What causes body odor?

“Eww, gross! "

Remember in elementary school when people would ask you if you had HBO? If you were lucky enough to have the paid subscription television channel you might proudly say “Yes!” only to then have your frenemy respond with “Eww, gross! You have horrible body odor!”

At that age, most of us didn’t have body odor, also referred to as bromhidrosis (brom- refers to bromine, a chemical element with a foul smell, and –hidrosis refers to sweat). The reason for that is because the sweat glands primarily responsible for body odor, apocrine glands, are not active until puberty.

Apocrine sweat glands are located primarily in the underarm and anogenital region. They produce an oil-like substance that is composed of lipids (fats), proteins, and hormones. While apocrine sweat is generally odorless, bacteria on our skin breakdown sweat to make byproducts that smell and are primarily responsible for body odor.

Eccrine glands are another type of sweat gland distributed throughout our bodies. Water is the main component of eccrine sweat, which is odorless. Eccrine bromhidrosis occurs when the moisture from sweat softens or macerates the top layer of skin and bacteria breakdown keratin, a structural protein in skin (think smelly feet).

What are the best ways to prevent it?

Body odor is the result of sweat production and the subsequent breakdown of sweat to malodorous byproducts by bacteria. So, it makes sense that reducing sweat and bacteria on our skin can help prevent body odor.

Removing sweaty cloths after a workout, washing the underarm and groin areas with soap or an antiseptic cleanser to remove bacteria, occasionally exfoliating those same areas with a washcloth to remove dead skin, using an antiperspirant to reduce sweat production, and even shaving the underarm area to prevent bacterial accumulation can be helpful ways to prevent body odor.

What types of clothes are best for preventing odor?

While most workout clothes are made of synthetic fibers, natural fibers like cotton are probably best for preventing odor. Natural fibers breath more (transmit and release moisture) and don’t trap bacteria as much. On the other hand, sweat does not evaporate as easily in cotton, which can make the fabric feel heavy and wet. Synthetic fabrics like polyester trap sweat and bacteria between fibers which can contribute to body odor. Synthetic fibers wick sweat away to the surface of the fabric where it evaporates. Some athletic lines integrate additives to their synthetic fabrics to reduce the number of bacteria, such as silver which has antimicrobial properties.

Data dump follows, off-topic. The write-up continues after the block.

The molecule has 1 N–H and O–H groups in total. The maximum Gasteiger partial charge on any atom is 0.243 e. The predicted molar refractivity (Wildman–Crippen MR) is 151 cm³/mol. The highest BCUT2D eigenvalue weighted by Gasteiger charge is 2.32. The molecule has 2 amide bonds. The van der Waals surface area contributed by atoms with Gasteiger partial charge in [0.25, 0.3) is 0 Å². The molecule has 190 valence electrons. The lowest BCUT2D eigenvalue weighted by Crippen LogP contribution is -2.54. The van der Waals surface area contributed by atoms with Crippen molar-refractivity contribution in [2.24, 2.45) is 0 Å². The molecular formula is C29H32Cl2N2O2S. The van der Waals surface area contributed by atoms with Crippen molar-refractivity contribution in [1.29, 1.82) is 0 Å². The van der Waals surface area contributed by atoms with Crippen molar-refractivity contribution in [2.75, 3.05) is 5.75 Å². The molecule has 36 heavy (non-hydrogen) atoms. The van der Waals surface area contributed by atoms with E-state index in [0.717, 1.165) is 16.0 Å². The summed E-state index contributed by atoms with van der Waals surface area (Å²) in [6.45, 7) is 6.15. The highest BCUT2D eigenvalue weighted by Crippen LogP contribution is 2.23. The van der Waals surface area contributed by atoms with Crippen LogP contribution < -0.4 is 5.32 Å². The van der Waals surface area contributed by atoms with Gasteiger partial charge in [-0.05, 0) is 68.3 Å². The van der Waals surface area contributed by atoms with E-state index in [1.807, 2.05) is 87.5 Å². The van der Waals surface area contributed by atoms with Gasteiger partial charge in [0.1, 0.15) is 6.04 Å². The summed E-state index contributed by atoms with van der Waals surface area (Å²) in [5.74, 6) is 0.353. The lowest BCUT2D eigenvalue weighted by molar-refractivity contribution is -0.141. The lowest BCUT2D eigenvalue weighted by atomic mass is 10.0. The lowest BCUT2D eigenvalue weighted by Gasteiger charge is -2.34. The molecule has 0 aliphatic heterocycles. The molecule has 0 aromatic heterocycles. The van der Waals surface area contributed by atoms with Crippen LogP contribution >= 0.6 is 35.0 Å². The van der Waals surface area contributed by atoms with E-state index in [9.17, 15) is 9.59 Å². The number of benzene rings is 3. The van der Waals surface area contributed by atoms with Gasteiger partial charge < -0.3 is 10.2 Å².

How does diet affect how you smell?

Certain foods may contribute to body odor or sweat production. Caffeine and spicy foods may make some people sweat more. Other foods like onions, garlic, and asparagus may contribute to the formation of volatile organic compounds, which can be excreted in eccrine sweat. One of the byproducts of alcohol consumption, acetic acid, can also show up in sweat and advertise to others you may have had too much to drink. Cruciferous vegetables, such as broccoli, cabbage, kale, and brussels sprouts contain sulfur compounds (think rotten eggs).

Is it true that the more you exercise, the more you sweat when not exercising?

Sweating is a physiologic response intended to regulate body temperature.

A 2010 study suggested that more fit individuals sweat more and start sweating sooner while exercising (Exp Physiol. 2010 Oct;95(10):1026-32.).

I did not find information that suggests that more physically fit people sweat more when not exercising.

Is it possible to sweat without having body odor?

Apocrine and eccrine sweat are odorless to begin with. It is the bacteria on our skin that are responsible for producing the smelly byproducts that cause body odor (bromhidrosis). As result, you can’t completely get rid of body odor. More aggressive treatments may help minimize it. These include: prescription antiperspirants, oral medications (anticholinergics), neurotoxin injections to minimize sweat production, laser hair removal, and even surgery to remove sweat glands.

 

 

 

 

 

Author
Brendan Camp, MD FAAD Board certified dermatologist at MDCS Dermatology

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